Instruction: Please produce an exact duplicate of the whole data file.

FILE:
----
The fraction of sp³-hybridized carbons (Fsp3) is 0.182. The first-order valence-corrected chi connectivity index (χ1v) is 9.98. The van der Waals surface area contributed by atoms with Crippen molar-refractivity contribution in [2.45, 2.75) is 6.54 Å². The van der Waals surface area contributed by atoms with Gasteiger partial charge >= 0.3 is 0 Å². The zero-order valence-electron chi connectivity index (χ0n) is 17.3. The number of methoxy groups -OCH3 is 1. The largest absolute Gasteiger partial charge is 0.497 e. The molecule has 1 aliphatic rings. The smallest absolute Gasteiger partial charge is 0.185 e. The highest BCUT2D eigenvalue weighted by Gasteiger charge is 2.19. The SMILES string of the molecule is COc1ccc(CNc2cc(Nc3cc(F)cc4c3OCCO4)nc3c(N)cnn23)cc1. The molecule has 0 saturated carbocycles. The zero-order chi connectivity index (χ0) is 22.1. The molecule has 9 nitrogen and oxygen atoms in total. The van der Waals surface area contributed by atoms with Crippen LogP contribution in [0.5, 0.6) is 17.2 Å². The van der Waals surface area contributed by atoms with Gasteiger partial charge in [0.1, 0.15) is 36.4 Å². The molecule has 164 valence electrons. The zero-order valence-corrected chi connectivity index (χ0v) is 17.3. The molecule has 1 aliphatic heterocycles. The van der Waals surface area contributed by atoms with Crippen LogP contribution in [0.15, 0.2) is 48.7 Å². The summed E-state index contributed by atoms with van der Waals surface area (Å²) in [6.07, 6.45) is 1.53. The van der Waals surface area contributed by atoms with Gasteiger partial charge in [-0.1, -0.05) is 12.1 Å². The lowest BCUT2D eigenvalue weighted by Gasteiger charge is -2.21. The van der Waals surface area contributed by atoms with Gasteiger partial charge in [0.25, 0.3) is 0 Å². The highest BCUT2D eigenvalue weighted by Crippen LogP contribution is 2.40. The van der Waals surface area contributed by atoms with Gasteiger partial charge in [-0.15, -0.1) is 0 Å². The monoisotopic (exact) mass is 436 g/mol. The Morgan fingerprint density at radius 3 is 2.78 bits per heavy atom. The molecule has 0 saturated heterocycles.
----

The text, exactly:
The fraction of sp³-hybridized carbons (Fsp3) is 0.182. The first-order valence-corrected chi connectivity index (χ1v) is 9.98. The van der Waals surface area contributed by atoms with Crippen molar-refractivity contribution in [2.45, 2.75) is 6.54 Å². The van der Waals surface area contributed by atoms with Gasteiger partial charge >= 0.3 is 0 Å². The zero-order valence-electron chi connectivity index (χ0n) is 17.3. The number of methoxy groups -OCH3 is 1. The largest absolute Gasteiger partial charge is 0.497 e. The molecule has 1 aliphatic rings. The smallest absolute Gasteiger partial charge is 0.185 e. The highest BCUT2D eigenvalue weighted by Gasteiger charge is 2.19. The SMILES string of the molecule is COc1ccc(CNc2cc(Nc3cc(F)cc4c3OCCO4)nc3c(N)cnn23)cc1. The molecule has 0 saturated carbocycles. The zero-order chi connectivity index (χ0) is 22.1. The molecule has 9 nitrogen and oxygen atoms in total. The van der Waals surface area contributed by atoms with Crippen LogP contribution in [0.5, 0.6) is 17.2 Å². The van der Waals surface area contributed by atoms with Gasteiger partial charge in [0.1, 0.15) is 36.4 Å². The molecule has 164 valence electrons. The zero-order valence-corrected chi connectivity index (χ0v) is 17.3. The molecule has 1 aliphatic heterocycles. The van der Waals surface area contributed by atoms with Crippen LogP contribution in [0.15, 0.2) is 48.7 Å². The summed E-state index contributed by atoms with van der Waals surface area (Å²) in [6.07, 6.45) is 1.53. The van der Waals surface area contributed by atoms with Gasteiger partial charge in [-0.1, -0.05) is 12.1 Å². The lowest BCUT2D eigenvalue weighted by Gasteiger charge is -2.21. The van der Waals surface area contributed by atoms with Gasteiger partial charge in [0.25, 0.3) is 0 Å². The highest BCUT2D eigenvalue weighted by Crippen LogP contribution is 2.40. The van der Waals surface area contributed by atoms with Gasteiger partial charge in [-0.15, -0.1) is 0 Å². The monoisotopic (exact) mass is 436 g/mol. The Morgan fingerprint density at radius 3 is 2.78 bits per heavy atom. The molecule has 0 saturated heterocycles.